Monday, January 5, 2015

New Year on Avalonia Trails

By Beth Sullivan
By the time you are reading this, some of us will already have broken our resolutions: to always eat heathy, exercise every day, lose weight… know. But I will share one of my resolutions: to walk all of Avalonia’s trailed properties over the next year so that I can be familiar with them, observe wildlife and plant life, take photographs, and do blog entries to share.
Identify an evergreen plant.

Really my goal is more for others than for myself. I am truly dedicated to getting people, especially kids, outside!

Walk, Photograph, Question

As we in Avalonia are stretching to find new ways to educate people, nourish the next generation of conservationists, and train those who will come after us, we have to get those young people out there on the trails, getting curious, observing, and interacting with nature. Most people do not need real formal lessons, some would like some hand holding the first time they roll a log or follow a trail. But really what you need is a sense of adventure and curiosity. That is what got me hooked. I want to know what is beyond the next hill, up that tree, in the brook, under the log and in the rocky cave. I want to know what bird I have spotted or what a particular plant is. Sometimes I wish for a pack animal to haul my books, cameras, binoculars, hand lenses,…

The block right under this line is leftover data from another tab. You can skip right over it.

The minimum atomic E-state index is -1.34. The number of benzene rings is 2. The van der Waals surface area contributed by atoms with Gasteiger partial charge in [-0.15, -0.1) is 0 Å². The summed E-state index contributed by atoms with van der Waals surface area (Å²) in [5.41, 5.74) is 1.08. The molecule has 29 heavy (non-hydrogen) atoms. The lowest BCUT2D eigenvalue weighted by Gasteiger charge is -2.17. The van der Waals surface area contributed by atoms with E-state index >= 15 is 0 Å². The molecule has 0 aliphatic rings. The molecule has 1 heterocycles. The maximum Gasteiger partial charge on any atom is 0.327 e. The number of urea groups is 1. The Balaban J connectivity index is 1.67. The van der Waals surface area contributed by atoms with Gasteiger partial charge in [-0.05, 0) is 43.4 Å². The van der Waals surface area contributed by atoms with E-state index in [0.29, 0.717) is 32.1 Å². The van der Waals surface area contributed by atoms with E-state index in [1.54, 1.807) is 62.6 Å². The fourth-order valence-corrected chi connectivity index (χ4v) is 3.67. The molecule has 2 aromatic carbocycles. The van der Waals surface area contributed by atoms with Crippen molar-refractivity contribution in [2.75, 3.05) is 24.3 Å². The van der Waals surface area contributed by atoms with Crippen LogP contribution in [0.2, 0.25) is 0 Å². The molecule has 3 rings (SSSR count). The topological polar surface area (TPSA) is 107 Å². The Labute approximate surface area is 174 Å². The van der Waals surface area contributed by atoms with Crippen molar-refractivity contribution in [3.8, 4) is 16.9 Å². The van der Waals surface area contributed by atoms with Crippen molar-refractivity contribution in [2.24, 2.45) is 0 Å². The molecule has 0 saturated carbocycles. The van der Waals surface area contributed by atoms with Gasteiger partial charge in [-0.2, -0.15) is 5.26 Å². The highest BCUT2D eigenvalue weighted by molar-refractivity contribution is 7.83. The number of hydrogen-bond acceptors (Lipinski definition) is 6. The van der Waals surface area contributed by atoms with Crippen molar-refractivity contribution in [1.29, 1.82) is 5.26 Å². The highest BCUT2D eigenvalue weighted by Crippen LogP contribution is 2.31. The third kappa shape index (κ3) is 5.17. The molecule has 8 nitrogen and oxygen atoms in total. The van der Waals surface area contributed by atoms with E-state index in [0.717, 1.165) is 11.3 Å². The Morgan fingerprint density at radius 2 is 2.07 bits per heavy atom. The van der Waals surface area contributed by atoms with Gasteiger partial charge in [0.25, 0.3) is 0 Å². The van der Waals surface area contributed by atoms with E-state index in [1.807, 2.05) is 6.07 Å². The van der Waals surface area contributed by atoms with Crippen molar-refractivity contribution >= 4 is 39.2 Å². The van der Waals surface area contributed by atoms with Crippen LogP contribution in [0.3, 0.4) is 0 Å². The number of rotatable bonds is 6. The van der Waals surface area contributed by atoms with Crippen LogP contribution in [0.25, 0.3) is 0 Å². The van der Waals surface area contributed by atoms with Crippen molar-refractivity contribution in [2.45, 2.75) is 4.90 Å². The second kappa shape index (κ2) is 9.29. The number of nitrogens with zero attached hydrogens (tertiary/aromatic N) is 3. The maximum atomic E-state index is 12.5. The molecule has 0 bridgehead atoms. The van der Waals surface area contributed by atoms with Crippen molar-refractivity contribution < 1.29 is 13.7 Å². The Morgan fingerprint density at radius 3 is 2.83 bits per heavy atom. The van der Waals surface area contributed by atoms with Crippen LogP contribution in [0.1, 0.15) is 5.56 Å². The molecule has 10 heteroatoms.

A Woodpecker's hole.

Explore a small stream.

But here’s my secret and one that I challenge you to try: Get those cell phone and smart phone cameras and put them to use! No texting or emailing or facebooking and tweeting while on a trail. Take pictures of what you, or your kids, spot. It could be a really cool glacial rock formation, a funny looking plant, a hole in a tree, the husk of a nut found where a squirrel has left it, or a cave in the rocks. These are all things that can be observed now, during winter. Look for footprints in the snow and ice patterns on the water. Make a photo journal, make digital files of the preserves and places you visit. Come spring you can get kids to document the new beginnings, plants, first flowers, birds’ nests, fast running streams. While you can get them excited to use technology outside, you can get those photos home and look up what you don’t know: what kind of salamander was that? What was that pretty flower? Look on a GIS map and locate the preserve you were on.
Look at patterns in the ice.

What might live in this little cave?

Visit our web site

As our website is getting updated, we have added a property list you can download. It has GPS co-ordinates for locations, links to trail maps are on the preserves page, more are coming. In the up coming months, I am hoping to work on a scavenger hunt theme for our preserves, that will do just what I described: get kids out, families together, getting them to look closely and observe and document. Right now the concept is only in my head. I will need help to formulate it and adapt it to an internet/web based activity. But in the meantime, I need to get out and do my own scavenger hunt. I will keep you all posted with my observations and hope that you will join me in a resolution to get out and get curious! Avalonia trails have a lot of treasures yet to be found. Happy New Year.
Who left shells at the base of this tree?

Who made this track?

Photographs by Beth Sullivan.

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